The largest ever survey of American megachurches has revealed, “nearly a third of megachurch attendees are single compared to just 10 percent of a typical congregation,” and “although megachurches have nearly twice as many new attendees, most of the new people are already Christians and came from another church.” So how much church shopping is related to spouce shopping do you think?

Somewhat more surprising, the survey also revealed that “megachurch attendees are less committed financially than those in a typical church with 32 percent saying they contribute nothing or give just a small amount when they can.”

10 thoughts on “Mega CHRISTIAN SINGLES church?

  1. Let me start this comment by acknowledging that I”m making an assumption that a certain impression I’ve gotten about megachurches is accurate on the grand scale. If that assumption is wrong, please let me know and ignore the rest of my line of reasoning.
    I’ve often gotten the impression that megachurches tend to brand themselves as a place where people can reach their full potential and have all their needs fulfilled — to the point where a lot of them even tend to preach a “prosperity gospel” to some degree or another. Assuming that my impression is accurate, it seems that this would contribute to the high percentage of singles in such churches.
    Let’s face it, for single people, finding that special someone you can spend your life is often a pretty important thing and even a high priority goal. So if one find a church that promises fulfilment, I can see why one would assume that means romantic fulfilment too. It’d make that church high on my list.
    There’s also the fact that for many Christians, church and church activities become the center, primary, and even sole source of social interraction other than work. I’ve known Christians where it’s pretty obvious that church is the only place one is likely to meet meet that special someone simply because church is the only place they go where they’re likely to meet and really talk to anyone.
    I am a bit curious about the trend about financial commitment, though. I’d almost expect that to be opposite. I wonder if that might be due to church size though. After all, in a church with thousands of members, it’s pretty easy to assume that others will take care of the church’s financial needs so you don’t have to. When you walk into a church of just a hundred families or so and are confronted with the $3000 a month budget, you tend to be confronted with how important your own giving is.


  2. “JUST a hundred families or so”
    Median metropolitan church size is well under 100 people, probably 50.
    Certainly big churches have have a bigger % of people who are there for what they can get rather than what they can give.
    “…are single compared to just 10 percent of a typical congregation,”
    I’m guessing that’s only counting adults… still, that’s quite a difference.
    A few other figures on that one here:


  3. I’m wondering if the “give less” and the “single” stats are strongly influenced by the fact that megachurch attendees are younger. (ie haven’t yet met someone, earning less or a bit immature about stewardship).
    Having said that… it makes sense to me. If I were single and looking for a Christian partner I’d have more chance of meeting a range of singles in a large church than a small one. Can’t see anything wrong with that… but it does create a younger demographic drain away from smaller churches.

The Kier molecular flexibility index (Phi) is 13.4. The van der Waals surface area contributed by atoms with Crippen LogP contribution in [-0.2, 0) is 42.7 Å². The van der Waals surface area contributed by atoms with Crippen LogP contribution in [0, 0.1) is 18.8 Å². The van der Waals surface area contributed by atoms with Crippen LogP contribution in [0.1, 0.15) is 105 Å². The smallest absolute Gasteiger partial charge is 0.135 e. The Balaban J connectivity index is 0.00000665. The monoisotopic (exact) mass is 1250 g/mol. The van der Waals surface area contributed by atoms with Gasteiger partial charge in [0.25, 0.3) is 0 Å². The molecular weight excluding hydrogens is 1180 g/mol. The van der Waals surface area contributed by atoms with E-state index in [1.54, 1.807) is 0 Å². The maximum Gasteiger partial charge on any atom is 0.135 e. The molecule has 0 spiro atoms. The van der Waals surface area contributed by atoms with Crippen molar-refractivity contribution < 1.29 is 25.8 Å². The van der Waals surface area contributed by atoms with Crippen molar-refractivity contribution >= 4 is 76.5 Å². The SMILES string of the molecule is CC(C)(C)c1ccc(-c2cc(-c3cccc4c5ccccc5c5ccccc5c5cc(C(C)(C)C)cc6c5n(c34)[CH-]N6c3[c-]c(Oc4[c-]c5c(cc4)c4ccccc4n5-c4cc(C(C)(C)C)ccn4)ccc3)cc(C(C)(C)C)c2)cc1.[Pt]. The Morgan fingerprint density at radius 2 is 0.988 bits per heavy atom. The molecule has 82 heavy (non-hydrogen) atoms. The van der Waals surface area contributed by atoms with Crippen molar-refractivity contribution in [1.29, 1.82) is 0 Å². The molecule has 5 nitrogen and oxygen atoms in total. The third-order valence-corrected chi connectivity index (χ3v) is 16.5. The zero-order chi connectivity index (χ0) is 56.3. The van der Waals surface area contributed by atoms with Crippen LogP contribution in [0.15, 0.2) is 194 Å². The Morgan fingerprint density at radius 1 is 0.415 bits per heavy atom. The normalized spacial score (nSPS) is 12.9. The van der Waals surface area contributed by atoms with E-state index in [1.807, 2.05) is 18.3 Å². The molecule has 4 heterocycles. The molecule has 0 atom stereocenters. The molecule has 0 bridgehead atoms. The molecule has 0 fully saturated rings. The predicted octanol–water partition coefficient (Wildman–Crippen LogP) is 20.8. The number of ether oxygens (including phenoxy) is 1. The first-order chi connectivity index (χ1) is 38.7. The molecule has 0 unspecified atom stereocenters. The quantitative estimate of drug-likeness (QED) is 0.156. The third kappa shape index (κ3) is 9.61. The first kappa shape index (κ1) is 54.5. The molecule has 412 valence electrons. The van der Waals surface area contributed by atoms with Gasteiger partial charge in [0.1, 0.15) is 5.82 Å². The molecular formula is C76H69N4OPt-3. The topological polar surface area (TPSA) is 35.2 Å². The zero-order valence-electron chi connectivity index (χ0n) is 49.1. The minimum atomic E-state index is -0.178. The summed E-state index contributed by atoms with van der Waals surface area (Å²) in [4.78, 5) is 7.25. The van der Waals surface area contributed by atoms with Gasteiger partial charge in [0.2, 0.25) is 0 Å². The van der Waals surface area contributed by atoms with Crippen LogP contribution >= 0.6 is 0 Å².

I think the rise of the mega church has made it harder for small local churches to remain viable, which is a shame I think. A small local church has far more potential to be a caring face for the local community.


  4. Jarred, even where Christians singles have a social life beyond the church, church is still going to be the best place to find a partner if spiritual compatability is high on your agenda, particularly in areas that are more secularized. So on one level it is quite understandable for young people to shift to where the singles action is at. In a church of 100 or less, with only 10% of the adults being single, that only allows for 5 partner options if the genders are equally balanced. In an options focussed age most would find that unacceptable. Parachurch events, like Chrsitian arts and music festivals, are an obvious place where Christian singles can meet but megachurches provide an equivalent space every week. I can see the drawcard, but I can also see some unfortunate side effects. Not least being the question of, should romantic fulfillment be the prime determinant in what size church you commit to? Bring on more parachurch festivals I say, that strikes me as a healthier response on many levels.
    On the financial commitment, you could be right but it could also be a reflection of the maturity of the congregation. You may have less disposable income as a parent but parenthood does (often but not always) force you to think more responsibly.


  5. Eric, yes I suspect it is only counting adults in the Christian singles figures. Over a third of our church is under ten. If only adults were counted we would look very similar to the survey results, but only if adults were counted.


  6. Janet, yes the viability of smaller churches is a serious concern, considering when the same survey confirms that smaller churches are more effective missionally, something we already knew. Megachurches may help sustain natural church growth but if it is at the expense of conversion growth then in some ways that is counter productive. It certainly risks making Christians more and more insular. I wonder how many organic house churches have thought through the young Christian singles issue?


  7. “megachurch attendees are less committed financially than those in a typical church with 32 percent saying they contribute nothing or give just a small amount when they can.”—-is this true???hmmm…tamahome


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